The Jackets are hoping to beef up at center this offseason, so if they were offered a decent player for the pick, I would think they might look at it. But I believe Howson when he says he's not shopping the pick just for the sake of it.
• On the Plekanec front, his agent, Rick Curran, has talked to Habs GM Pierre Gauthier a few times since Montreal's season ended, picking up where the two sides left off during the season.
"We've had a couple of discussions and they've been very productive," Curran told ESPN.com on Tuesday. "I'm always optimistic that we can get a deal, but we'll see."
Plekanec led the Canadiens with 70 points (24-45) in 82 games this past regular season. His production dropped off a little in the postseason with 11 points (4-7) in 19 games. How does Montreal replace that production next season if it can't sign him?
Much of our focus will be on the playoffs during the next two months, but let's take a look at the teams that were eliminated from postseason play (as of Friday) and the work that lies ahead of them.
We'll catch up with them again at the NHL draft in June, when there could be fireworks involving these very teams. Here are the Eastern Conference nonplayoff teams. I'll be back with the West later today.
Toronto Maple Leafs: Let's get the ugly stuff out of the way so we can move on to more interesting matters. Yes, a 29th-place finish is a PR nightmare; this year's first-round pick was one of two shipped to the Boston Bruins for dynamic winger Phil Kessel this past September. The Bruins have a 67 percent chance of ending up with either Taylor Hall or Tyler Seguin depending on Tuesday's draft lottery.
"I would do it [the trade] again tomorrow," Leafs general manager Brian Burke told ESPN.com on Thursday.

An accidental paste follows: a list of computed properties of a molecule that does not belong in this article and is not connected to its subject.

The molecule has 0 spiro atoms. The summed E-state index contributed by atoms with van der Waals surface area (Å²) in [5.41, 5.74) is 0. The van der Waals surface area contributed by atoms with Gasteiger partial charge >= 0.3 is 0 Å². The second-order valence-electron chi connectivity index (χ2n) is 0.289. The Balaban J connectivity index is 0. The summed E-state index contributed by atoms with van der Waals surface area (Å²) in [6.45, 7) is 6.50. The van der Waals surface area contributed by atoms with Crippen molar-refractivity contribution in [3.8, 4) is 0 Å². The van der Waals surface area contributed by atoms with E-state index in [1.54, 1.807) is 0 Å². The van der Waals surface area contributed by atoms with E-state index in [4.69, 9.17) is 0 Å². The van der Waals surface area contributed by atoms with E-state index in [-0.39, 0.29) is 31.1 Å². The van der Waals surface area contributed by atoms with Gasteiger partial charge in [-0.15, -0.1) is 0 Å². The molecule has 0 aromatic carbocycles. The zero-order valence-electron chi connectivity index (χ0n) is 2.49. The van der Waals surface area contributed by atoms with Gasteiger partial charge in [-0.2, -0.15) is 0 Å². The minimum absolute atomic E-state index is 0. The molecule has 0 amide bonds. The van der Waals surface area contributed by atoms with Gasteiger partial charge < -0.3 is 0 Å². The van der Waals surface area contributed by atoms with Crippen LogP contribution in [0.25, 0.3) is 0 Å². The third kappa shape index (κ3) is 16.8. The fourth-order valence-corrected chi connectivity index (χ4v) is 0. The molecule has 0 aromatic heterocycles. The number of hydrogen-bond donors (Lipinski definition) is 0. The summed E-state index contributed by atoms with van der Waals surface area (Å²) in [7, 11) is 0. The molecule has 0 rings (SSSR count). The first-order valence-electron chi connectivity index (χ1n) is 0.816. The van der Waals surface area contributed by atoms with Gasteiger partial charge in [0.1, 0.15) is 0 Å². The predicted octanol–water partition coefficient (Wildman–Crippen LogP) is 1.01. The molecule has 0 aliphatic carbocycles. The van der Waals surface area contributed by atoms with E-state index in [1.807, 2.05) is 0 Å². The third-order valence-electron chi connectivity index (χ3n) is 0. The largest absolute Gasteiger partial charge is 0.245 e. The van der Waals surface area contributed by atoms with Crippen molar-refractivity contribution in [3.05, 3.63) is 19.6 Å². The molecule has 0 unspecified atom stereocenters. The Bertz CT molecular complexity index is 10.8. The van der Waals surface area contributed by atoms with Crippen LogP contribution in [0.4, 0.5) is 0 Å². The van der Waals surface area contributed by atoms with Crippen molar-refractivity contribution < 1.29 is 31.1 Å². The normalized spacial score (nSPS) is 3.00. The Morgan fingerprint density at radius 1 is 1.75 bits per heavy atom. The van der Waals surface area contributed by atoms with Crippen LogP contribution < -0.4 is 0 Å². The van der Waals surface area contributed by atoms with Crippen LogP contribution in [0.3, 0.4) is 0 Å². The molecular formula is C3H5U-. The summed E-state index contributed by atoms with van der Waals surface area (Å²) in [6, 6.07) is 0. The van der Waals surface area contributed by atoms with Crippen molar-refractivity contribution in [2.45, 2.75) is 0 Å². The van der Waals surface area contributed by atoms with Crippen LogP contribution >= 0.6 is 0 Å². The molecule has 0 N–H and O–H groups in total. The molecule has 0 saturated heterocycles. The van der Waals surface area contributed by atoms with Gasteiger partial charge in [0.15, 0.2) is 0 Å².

In the meantime, Burke's rebuilding squad took some strides this season despite its finish. The massive turnover, which is far from over, has revealed some promising young building blocks in the likes of center Tyler Bozak, forward Nikolai Kulemin, forward Christian Hanson, goalie Jonas Gustavsson, forward Viktor Stalberg and defenseman Carl Gunnarsson. Sophomore blueliner Luke Schenn recovered from a shaky first half with a solid ending, and highly touted junior forward Nazem Kadri is on the way next season.
The trade for Dion Phaneuf remains a coup for Burke, who solidified his blue line moving forward. But the offense remains a major issue. Kessel needs help, and that's the priority this offseason.
"Our draft is July 1. We're going to go after a free agent, we're going to try and land a top-six forward," Burke said. "We might also do it in advance of July 1 through a trade."
That trade would no doubt involve veteran blueliner Tomas Kaberle, who has one year left on his deal at $4.25 million, a cheap salary for a player of his caliber. Kaberle's no-trade clause will drop this summer, so although Burke says he's not shopping him, the fact that he'll once again have a window with the no-trade clause gone compels him to at least see what is out there.
"We're going to listen," Burke said. "He's a good guy, a good player, and he's at a good number. Those are three good reasons to keep him. But I have to listen [to offers]. We're not going to shop him, but we're going to listen."
The Leafs have about 16 players returning for next season, so there's not actually that much cap room to play with. But just like that, a guy like Jeff Finger (two more years at $3.5 million per) could be dumped in the minors to create cap space. Burke understandably is taking heat for the Kessel deal, but I don't think you can say his team isn't headed in the right direction. Leafs fans certainly hope so. This is Toronto's fifth straight season without a trip to the postseason.
Florida Panthers: Nine straight seasons out of the playoffs. Believe me when I say GM Randy Sexton is on a mission. There will be changes this summer.
Although Sexton would not comment when I asked him about goalie Tomas Vokoun, other league sources believe the Czech goalie will not be back in Florida next season. Vokoun has one year left on his deal at a $5.7 million cap hit. He also has a no-movement clause, but it's expected he will waive it for a chance to win elsewhere. His trade this summer will open up room for highly touted Swedish goalie Jacob Markstrom, the 31st overall pick in the 2008 draft. If he's not ready for the NHL next season, my guess is the Panthers will have Scott Clemmensen share the net with a veteran stopgap like Manny Legace or someone of that nature while they await Markstrom's debut.